Finding a touch of heaven

The Maskit Manor spa resort at Moshav Liman near Rosh Hanikra is the perfect secluded getaway if you're in need of some exclusive pampering.

By LINDA LIPSCHITZ
May 9, 2009 19:57
Finding a touch of heaven

maskit manor 248.88. (photo credit: Courtesy)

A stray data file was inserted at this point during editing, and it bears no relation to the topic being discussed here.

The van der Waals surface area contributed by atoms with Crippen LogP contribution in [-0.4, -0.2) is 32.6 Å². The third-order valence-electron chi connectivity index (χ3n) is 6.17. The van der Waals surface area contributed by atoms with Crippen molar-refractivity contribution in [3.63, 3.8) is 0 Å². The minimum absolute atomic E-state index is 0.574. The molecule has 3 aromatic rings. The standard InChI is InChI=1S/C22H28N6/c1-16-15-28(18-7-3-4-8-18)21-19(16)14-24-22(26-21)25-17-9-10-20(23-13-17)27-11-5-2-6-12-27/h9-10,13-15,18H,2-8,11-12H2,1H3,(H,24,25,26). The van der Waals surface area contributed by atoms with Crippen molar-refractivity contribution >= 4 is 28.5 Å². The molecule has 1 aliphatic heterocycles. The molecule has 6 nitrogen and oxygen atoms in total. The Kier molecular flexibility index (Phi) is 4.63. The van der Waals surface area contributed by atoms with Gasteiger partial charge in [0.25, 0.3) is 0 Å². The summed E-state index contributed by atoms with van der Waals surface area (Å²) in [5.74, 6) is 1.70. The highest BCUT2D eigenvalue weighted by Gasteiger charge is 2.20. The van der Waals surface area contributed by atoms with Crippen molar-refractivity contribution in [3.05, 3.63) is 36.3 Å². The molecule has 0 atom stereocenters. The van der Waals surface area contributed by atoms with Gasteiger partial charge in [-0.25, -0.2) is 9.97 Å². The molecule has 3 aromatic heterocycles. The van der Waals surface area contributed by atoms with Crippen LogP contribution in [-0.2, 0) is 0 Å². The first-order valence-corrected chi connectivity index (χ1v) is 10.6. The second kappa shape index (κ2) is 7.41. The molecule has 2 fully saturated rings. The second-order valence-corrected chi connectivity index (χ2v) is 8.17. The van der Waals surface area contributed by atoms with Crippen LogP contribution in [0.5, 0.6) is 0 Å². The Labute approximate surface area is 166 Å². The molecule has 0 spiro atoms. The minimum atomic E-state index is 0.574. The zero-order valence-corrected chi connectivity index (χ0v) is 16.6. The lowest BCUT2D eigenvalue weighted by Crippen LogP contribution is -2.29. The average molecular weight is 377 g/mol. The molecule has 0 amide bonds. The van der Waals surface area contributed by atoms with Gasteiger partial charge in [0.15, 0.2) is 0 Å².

Our new minister of tourism, Stas Meseznikov, recently suggested that in order to improve Israel's economy, Israelis should vacation at home instead of abroad. He's got a point. Israel is beautiful and, even though one may live here and have visited most of the attractions, there is still a lot to see, do and even revisit. Each season is different and brings with it its own charm and beauty. Recently, I had the opportunity to travel to the North as a guest of the exclusive Maskit Manor spa resort, on Moshav Liman near Achziv. Spring was in the air and on leaving Tel Aviv, I had a feeling of already being on vacation. As a bonus, there were hardly any preparations, just throw a bag in the car and drive - no airport hassles, no time restraints, no checking weeks beforehand that passports are in order, no foreign currency and no language problems. The drive along the coastal road, with the sea on one side, was picturesque and the further north we travelled, the more beautiful it became, especially at this time of year with all the greenery and flowers in bloom. After taking our time along the way, including a stop for brunch in Haifa, and a cruise past the breathtaking Bahai Gardens, we were ready to relax upon reaching our destination. We were told to call a few minutes before arriving and the gates would open to allow access to Maskit Manor. We did and 'Open Sesame,' there we were in what can only be called a garden of Eden. There was no reception desk - instead, manager Ilanit came out to greet us personally, take us to the pool area and offer us a cool drink. Sitting by the pool, gazing at the beautifully landscaped gardens with the smell of oranges in the air - we didn't want to move. Time seemed suspended with everything moving in slow motion and it was hard to get up and see our suite. But we're glad we did. Maskit Manor boasts four suites which are actually four, separate, Spanish/Mexican style bungalows. The inside consists of one very large room with a fully equipped kitchen, the requisite indoor jacuzzi for two, winter stove, living room and a beautiful bed next to the French windows leading on to the private garden. Each unit is well secluded from the next door neighbor by high hedges. Two bicycles are provided for trips in the area if you so wish. The only thing I could fault was the tiny shower room; given the large size of the rest of the suite, a larger shower room would be in order. Originally from Nahariya, owner Avi Maskit opened the resort 10 years ago and now lives on the moshav. Two years ago, a spa was added which consists of a hot water treatment room, a separate massage and treatment chalet and a sauna. What makes Maskit Manor different from the other resorts in the country? I found that it's the small personal touches and the luxury of the fittings. Everything you could possibly want or need is in the room and the quality of the furnishings is topnotch. The coffee maker is a proper coffee maker with good quality coffee, the choice of teas is astounding, pampering is the name of the game and the staff are there to cater to your every whim. Breakfast can be served in the privacy of your garden but we opted to have ours poolside. Fresh orange juice, eggs of your choice, cheeses, jams, fresh breads and really good coffee. There is even a DVD library with a choice selection of films to watch on the large flat screen TV strategically placed opposite the bed. The greatest find, however, is chef Barry Gray. Originally from South Africa, Gray started working in restaurant and hotel kitchens at the age of 13 and fell in love with the art of food. He then travelled through Europe, spending many years in London restaurants before arriving in Israel a few years ago. There are not that many people who can count themselves as lucky as Gray who says he's totally content with his lifestyle and career. Married to Gal, from nearby Kibbutz Rosh Hanikra, Gray lives on the kibbutz, and is up at 5:30 am every morning working with the passion fruit plants. "There is nothing so beautiful as watching the sun rise over the sea, the quiet of the morning and the wonderful scenery - a perfect start to one's day," Gray said. He loves food but in his former life he disliked working 17 hours a day in a kitchen, seeing no reaction from diners. Being the Maskit chef is perfect for him as he goes in whenever needed to cook for guests, whether it be for just a couple or a group of diners. Well, there was just the two of us that night for dinner and Gray had plenty time to explain his eight-course menu to us. He took us on a gastronomic journey from Israel through middle Europe ending up in England. All the ingredients are local and fresh with Gray travelling to Acre for the catch of the day and to local markets for the rest of the ingredients. We were in for a total surprise with each dish looking and tasting better than the last. A simple butternut squash soup turned into a masterpiece with the simple addition of red wine vinegar and nutmeg. Canneloni with zucchini, goat's cheese and dill was another delicacy, the fish fillet with white asparagus and beetroot was mouth watering and the piece de resistance was the spinach ravioli with goose liver and a light tomato sauce. Gray creates each dish himself, mixing flavors and ingredients. "I see what the finished dish should look like and then I experiment with fillings," he said. Liking my meat rare and my companion liking his well-done was not a challenge for Gray. Even though the Beef Wellington with its pastry crust that he prepared is usually cooked in one piece - he succeeded in satisfying both of our desires. Deserts were exquisite with the pear in saffron being a tour-de-force. Gray is creating his summer menu soon and I am sure it too will be sensational. The cost of the meal, including wine, is NIS 300 per person and worth every penny. Even though the meal was not kosher, Gray said that kosher and non-kosher catering is available. Maskit Manor is known for its elite and celebrity clientele. It is rather pricy at NIS 1,600 per suite during the week and NIS 1,900 at weekends, which requires a minimum of two nights. This is maybe not the place for a spur-of-the-moment getaway, but rather a treat for a special celebration either as a couple or with friends. If you are looking for a totally secluded, quiet and luxurious retreat this is the place - you deserve it. Ahuza Maskit, Moshav Liman, 04 - 952 1000.